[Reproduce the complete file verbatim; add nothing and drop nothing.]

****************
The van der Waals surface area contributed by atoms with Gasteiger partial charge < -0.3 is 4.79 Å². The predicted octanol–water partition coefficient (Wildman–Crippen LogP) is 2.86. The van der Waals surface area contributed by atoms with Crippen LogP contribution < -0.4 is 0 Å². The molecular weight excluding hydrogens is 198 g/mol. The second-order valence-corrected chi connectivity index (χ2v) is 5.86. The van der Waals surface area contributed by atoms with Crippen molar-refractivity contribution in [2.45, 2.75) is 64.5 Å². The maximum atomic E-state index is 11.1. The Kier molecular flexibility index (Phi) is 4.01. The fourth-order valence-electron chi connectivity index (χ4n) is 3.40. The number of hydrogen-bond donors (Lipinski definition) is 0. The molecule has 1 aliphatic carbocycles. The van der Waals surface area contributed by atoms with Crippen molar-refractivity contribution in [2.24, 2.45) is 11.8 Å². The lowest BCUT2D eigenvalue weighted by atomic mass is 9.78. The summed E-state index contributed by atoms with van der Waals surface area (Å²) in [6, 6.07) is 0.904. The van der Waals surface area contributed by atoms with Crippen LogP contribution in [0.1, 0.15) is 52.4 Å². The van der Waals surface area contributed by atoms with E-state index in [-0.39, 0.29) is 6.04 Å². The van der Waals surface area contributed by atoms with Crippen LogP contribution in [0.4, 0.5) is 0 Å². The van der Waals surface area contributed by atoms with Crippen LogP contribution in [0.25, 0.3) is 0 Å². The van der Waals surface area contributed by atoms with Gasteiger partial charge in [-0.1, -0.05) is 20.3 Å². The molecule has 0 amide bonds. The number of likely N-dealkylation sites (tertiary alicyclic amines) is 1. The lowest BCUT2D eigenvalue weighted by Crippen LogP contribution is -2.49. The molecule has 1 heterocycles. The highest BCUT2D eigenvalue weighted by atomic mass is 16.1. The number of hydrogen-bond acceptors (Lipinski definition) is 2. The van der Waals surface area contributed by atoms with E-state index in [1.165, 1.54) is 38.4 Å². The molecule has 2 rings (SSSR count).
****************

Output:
The van der Waals surface area contributed by atoms with Gasteiger partial charge < -0.3 is 4.79 Å². The predicted octanol–water partition coefficient (Wildman–Crippen LogP) is 2.86. The van der Waals surface area contributed by atoms with Crippen LogP contribution < -0.4 is 0 Å². The molecular weight excluding hydrogens is 198 g/mol. The second-order valence-corrected chi connectivity index (χ2v) is 5.86. The van der Waals surface area contributed by atoms with Crippen molar-refractivity contribution in [2.45, 2.75) is 64.5 Å². The maximum atomic E-state index is 11.1. The Kier molecular flexibility index (Phi) is 4.01. The fourth-order valence-electron chi connectivity index (χ4n) is 3.40. The number of hydrogen-bond donors (Lipinski definition) is 0. The molecule has 1 aliphatic carbocycles. The van der Waals surface area contributed by atoms with Crippen molar-refractivity contribution in [2.24, 2.45) is 11.8 Å². The lowest BCUT2D eigenvalue weighted by atomic mass is 9.78. The summed E-state index contributed by atoms with van der Waals surface area (Å²) in [6, 6.07) is 0.904. The van der Waals surface area contributed by atoms with Crippen LogP contribution in [0.1, 0.15) is 52.4 Å². The van der Waals surface area contributed by atoms with E-state index in [-0.39, 0.29) is 6.04 Å². The van der Waals surface area contributed by atoms with Crippen LogP contribution in [0.4, 0.5) is 0 Å². The van der Waals surface area contributed by atoms with Crippen LogP contribution in [0.25, 0.3) is 0 Å². The van der Waals surface area contributed by atoms with Gasteiger partial charge in [-0.1, -0.05) is 20.3 Å². The molecule has 0 amide bonds. The number of likely N-dealkylation sites (tertiary alicyclic amines) is 1. The lowest BCUT2D eigenvalue weighted by Crippen LogP contribution is -2.49. The molecule has 1 heterocycles. The highest BCUT2D eigenvalue weighted by atomic mass is 16.1. The number of hydrogen-bond acceptors (Lipinski definition) is 2. The van der Waals surface area contributed by atoms with E-state index in [1.165, 1.54) is 38.4 Å². The molecule has 2 rings (SSSR count).